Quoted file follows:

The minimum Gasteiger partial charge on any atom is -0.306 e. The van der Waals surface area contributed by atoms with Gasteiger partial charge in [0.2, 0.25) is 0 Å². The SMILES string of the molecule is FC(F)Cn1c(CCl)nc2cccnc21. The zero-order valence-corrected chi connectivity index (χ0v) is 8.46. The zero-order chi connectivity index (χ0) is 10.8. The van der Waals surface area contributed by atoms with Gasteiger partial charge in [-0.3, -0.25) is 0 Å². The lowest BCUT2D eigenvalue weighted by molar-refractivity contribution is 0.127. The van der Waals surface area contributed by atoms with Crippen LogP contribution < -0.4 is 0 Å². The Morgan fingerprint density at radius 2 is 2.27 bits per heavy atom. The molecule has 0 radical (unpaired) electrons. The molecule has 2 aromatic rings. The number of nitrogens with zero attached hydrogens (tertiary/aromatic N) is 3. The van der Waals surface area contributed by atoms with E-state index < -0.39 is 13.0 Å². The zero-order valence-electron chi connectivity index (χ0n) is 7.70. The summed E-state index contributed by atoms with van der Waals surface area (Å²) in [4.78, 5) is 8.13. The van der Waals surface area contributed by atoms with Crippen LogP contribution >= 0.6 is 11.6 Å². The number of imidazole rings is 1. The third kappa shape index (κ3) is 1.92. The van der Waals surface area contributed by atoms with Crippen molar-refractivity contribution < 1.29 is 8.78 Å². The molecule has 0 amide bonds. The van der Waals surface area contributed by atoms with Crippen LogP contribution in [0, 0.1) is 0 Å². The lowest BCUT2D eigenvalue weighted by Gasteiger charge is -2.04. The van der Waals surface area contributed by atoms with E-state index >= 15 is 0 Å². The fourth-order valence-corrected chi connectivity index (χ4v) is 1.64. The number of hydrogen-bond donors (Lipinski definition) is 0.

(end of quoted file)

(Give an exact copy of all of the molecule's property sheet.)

The minimum Gasteiger partial charge on any atom is -0.306 e. The van der Waals surface area contributed by atoms with Gasteiger partial charge in [0.2, 0.25) is 0 Å². The SMILES string of the molecule is FC(F)Cn1c(CCl)nc2cccnc21. The zero-order valence-corrected chi connectivity index (χ0v) is 8.46. The zero-order chi connectivity index (χ0) is 10.8. The van der Waals surface area contributed by atoms with Gasteiger partial charge in [-0.3, -0.25) is 0 Å². The lowest BCUT2D eigenvalue weighted by molar-refractivity contribution is 0.127. The van der Waals surface area contributed by atoms with Crippen LogP contribution < -0.4 is 0 Å². The Morgan fingerprint density at radius 2 is 2.27 bits per heavy atom. The molecule has 0 radical (unpaired) electrons. The molecule has 2 aromatic rings. The number of nitrogens with zero attached hydrogens (tertiary/aromatic N) is 3. The van der Waals surface area contributed by atoms with E-state index < -0.39 is 13.0 Å². The zero-order valence-electron chi connectivity index (χ0n) is 7.70. The summed E-state index contributed by atoms with van der Waals surface area (Å²) in [4.78, 5) is 8.13. The van der Waals surface area contributed by atoms with Crippen LogP contribution >= 0.6 is 11.6 Å². The number of imidazole rings is 1. The third kappa shape index (κ3) is 1.92. The van der Waals surface area contributed by atoms with Crippen molar-refractivity contribution < 1.29 is 8.78 Å². The molecule has 0 amide bonds. The van der Waals surface area contributed by atoms with Crippen LogP contribution in [0, 0.1) is 0 Å². The lowest BCUT2D eigenvalue weighted by Gasteiger charge is -2.04. The van der Waals surface area contributed by atoms with E-state index >= 15 is 0 Å². The fourth-order valence-corrected chi connectivity index (χ4v) is 1.64. The number of hydrogen-bond donors (Lipinski definition) is 0.